• #9

                  You also don't have much surface area for oxygen/gas exchange.

                  In the past when you had power outages, the koi were probably much smaller. You should have a minimum of 500 gallons per koi.

                  I'm sorry you lost your koi. It's always hard but you've learned from it so you can improve the situation. If you're going to keep the pond that size, keep goldies. They will do fine in that pond.
                  The views expressed above are my own personal views and, as such, do not necessarily reflect the views of the AKCA or the KHA program.


                  • #10

                    Gasping at the surface?

                    Hi Cristine, You did not see them gasping at the surface of the water?
                    That's a shame. What an awful way to die.
                    I would have been out there bailing and dumping water. So sorry for your little ones.


                    • #11

                      Yes, I've done that...I was without power for 2 days from a hurricane down here and I had a bucket dumping the water back and forth every hour. I have a small generator now. Sorry...I just lost 3 of mine that were 12 years old, I do understand...


                      • #12

                        More Dead Koi

                        I live in Cinco ranch and my friend lives in Sugarland - we both lost fish - the big ones! I lost 3 (largest about 10") on the same day as you after the storm - they were fine the night before - we did not lose power. My friend did lose power for a couple of hours only and lost his pride and joy -prize Koi - 24". My pond is relatively shallow and his is deep - so lack of oxygen does not seem to apply - maybe ozone / lightening strikes?? His fish are now very skittish and afraid to come to the surface, whereas before they would charging the food!!! So whatever the problem was, it only hit the bigger fish! Very strange.


                        • #13

                          hello trekkingboy,
                          sorry you lot some fish.
                          if you look at the dates this is quite an old thread.
                          if you are looking for some help with you koi may suggest you start a new thread. the good people here will need more information, to start with your pondin detail, age, gallons, depth, temps, plants? fish- kind numbers and sizes. water test numers(water test good is not enough informaton) what is your filtration. THEN detail your issues.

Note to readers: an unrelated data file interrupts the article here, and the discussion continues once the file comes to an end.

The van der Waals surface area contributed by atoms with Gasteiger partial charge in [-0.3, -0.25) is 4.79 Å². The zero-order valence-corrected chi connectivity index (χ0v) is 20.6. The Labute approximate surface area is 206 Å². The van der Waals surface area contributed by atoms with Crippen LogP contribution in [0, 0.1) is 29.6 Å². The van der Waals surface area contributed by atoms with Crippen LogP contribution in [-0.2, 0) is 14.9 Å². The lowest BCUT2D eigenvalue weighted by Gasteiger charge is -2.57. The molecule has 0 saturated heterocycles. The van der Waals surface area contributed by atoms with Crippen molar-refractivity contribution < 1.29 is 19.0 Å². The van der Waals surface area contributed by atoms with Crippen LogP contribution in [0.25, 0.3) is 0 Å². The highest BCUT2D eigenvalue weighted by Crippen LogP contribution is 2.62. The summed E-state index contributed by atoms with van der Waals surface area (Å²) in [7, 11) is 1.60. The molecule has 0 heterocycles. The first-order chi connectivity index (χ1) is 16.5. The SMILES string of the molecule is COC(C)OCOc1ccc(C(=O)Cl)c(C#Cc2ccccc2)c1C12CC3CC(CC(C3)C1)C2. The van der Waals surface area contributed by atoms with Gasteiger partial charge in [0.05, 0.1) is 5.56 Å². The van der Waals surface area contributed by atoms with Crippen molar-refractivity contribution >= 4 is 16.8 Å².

keep the details to your pond, talking about your friend's pond only clouds and confusses.


                          • #14

                            Oxygen deprivation can hit bigger fish ahead of smaller ones rather easily as they need so much more for survival. Another possibility is electrocution in a thunderstorm situation. You would be amazed at how much electricity will travel through the ground sometimes, and it may take out one Koi or many. A small pond like yours is an easy target for a wipe-out in a situation like that.
                            Larry Iles


                            • #15

                              I have read about adding hydrogen peroxide to the water to temporarily increase oxygen levels. The dosage I remember was 1 quart per 5,000gal. This will raise oxygen levels for up to 6hrs. I have used this method in the past during a power outage when it was warm outside. They we breathing heavily at the surface...after the addition of the hydrogen peroxide, they were swimming normally again. I cannot remember off hand where I read about this method....but, it was successful when I used it.
                              Anyone else ever try this??